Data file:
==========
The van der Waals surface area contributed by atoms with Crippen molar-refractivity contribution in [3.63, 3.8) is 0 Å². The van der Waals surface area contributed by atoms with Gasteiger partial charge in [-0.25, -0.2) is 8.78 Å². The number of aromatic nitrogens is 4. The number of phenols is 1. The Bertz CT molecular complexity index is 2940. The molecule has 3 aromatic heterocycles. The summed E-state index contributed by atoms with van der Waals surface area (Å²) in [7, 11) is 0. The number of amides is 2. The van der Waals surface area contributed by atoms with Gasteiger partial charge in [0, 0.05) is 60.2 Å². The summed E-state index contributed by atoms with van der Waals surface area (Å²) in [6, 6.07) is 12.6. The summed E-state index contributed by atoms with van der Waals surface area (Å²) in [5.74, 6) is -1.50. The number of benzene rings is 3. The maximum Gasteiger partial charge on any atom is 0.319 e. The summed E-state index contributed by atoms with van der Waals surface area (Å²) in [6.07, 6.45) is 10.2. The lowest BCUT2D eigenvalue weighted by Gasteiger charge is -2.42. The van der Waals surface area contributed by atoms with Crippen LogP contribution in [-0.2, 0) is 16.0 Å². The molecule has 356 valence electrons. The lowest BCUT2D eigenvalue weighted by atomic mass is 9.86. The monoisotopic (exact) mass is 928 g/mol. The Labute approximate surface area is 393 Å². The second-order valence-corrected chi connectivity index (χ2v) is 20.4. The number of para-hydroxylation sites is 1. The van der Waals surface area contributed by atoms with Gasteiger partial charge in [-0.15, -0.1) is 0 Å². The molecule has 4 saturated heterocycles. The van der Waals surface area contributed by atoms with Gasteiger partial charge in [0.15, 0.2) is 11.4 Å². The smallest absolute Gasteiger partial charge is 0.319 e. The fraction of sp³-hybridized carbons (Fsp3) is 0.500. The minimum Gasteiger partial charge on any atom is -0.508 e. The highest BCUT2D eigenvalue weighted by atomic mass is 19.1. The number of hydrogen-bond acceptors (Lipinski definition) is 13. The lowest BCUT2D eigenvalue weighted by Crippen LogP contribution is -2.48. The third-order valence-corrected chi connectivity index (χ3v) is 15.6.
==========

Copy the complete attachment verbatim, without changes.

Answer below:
The van der Waals surface area contributed by atoms with Crippen molar-refractivity contribution in [3.63, 3.8) is 0 Å². The van der Waals surface area contributed by atoms with Gasteiger partial charge in [-0.25, -0.2) is 8.78 Å². The number of aromatic nitrogens is 4. The number of phenols is 1. The Bertz CT molecular complexity index is 2940. The molecule has 3 aromatic heterocycles. The summed E-state index contributed by atoms with van der Waals surface area (Å²) in [7, 11) is 0. The number of amides is 2. The van der Waals surface area contributed by atoms with Gasteiger partial charge in [0, 0.05) is 60.2 Å². The summed E-state index contributed by atoms with van der Waals surface area (Å²) in [6, 6.07) is 12.6. The summed E-state index contributed by atoms with van der Waals surface area (Å²) in [5.74, 6) is -1.50. The number of benzene rings is 3. The maximum Gasteiger partial charge on any atom is 0.319 e. The summed E-state index contributed by atoms with van der Waals surface area (Å²) in [6.07, 6.45) is 10.2. The lowest BCUT2D eigenvalue weighted by Gasteiger charge is -2.42. The van der Waals surface area contributed by atoms with Crippen LogP contribution in [-0.2, 0) is 16.0 Å². The molecule has 356 valence electrons. The lowest BCUT2D eigenvalue weighted by atomic mass is 9.86. The monoisotopic (exact) mass is 928 g/mol. The Labute approximate surface area is 393 Å². The second-order valence-corrected chi connectivity index (χ2v) is 20.4. The number of para-hydroxylation sites is 1. The van der Waals surface area contributed by atoms with Gasteiger partial charge in [-0.15, -0.1) is 0 Å². The molecule has 4 saturated heterocycles. The van der Waals surface area contributed by atoms with Gasteiger partial charge in [0.15, 0.2) is 11.4 Å². The smallest absolute Gasteiger partial charge is 0.319 e. The fraction of sp³-hybridized carbons (Fsp3) is 0.500. The minimum Gasteiger partial charge on any atom is -0.508 e. The highest BCUT2D eigenvalue weighted by atomic mass is 19.1. The number of hydrogen-bond acceptors (Lipinski definition) is 13. The lowest BCUT2D eigenvalue weighted by Crippen LogP contribution is -2.48. The third-order valence-corrected chi connectivity index (χ3v) is 15.6.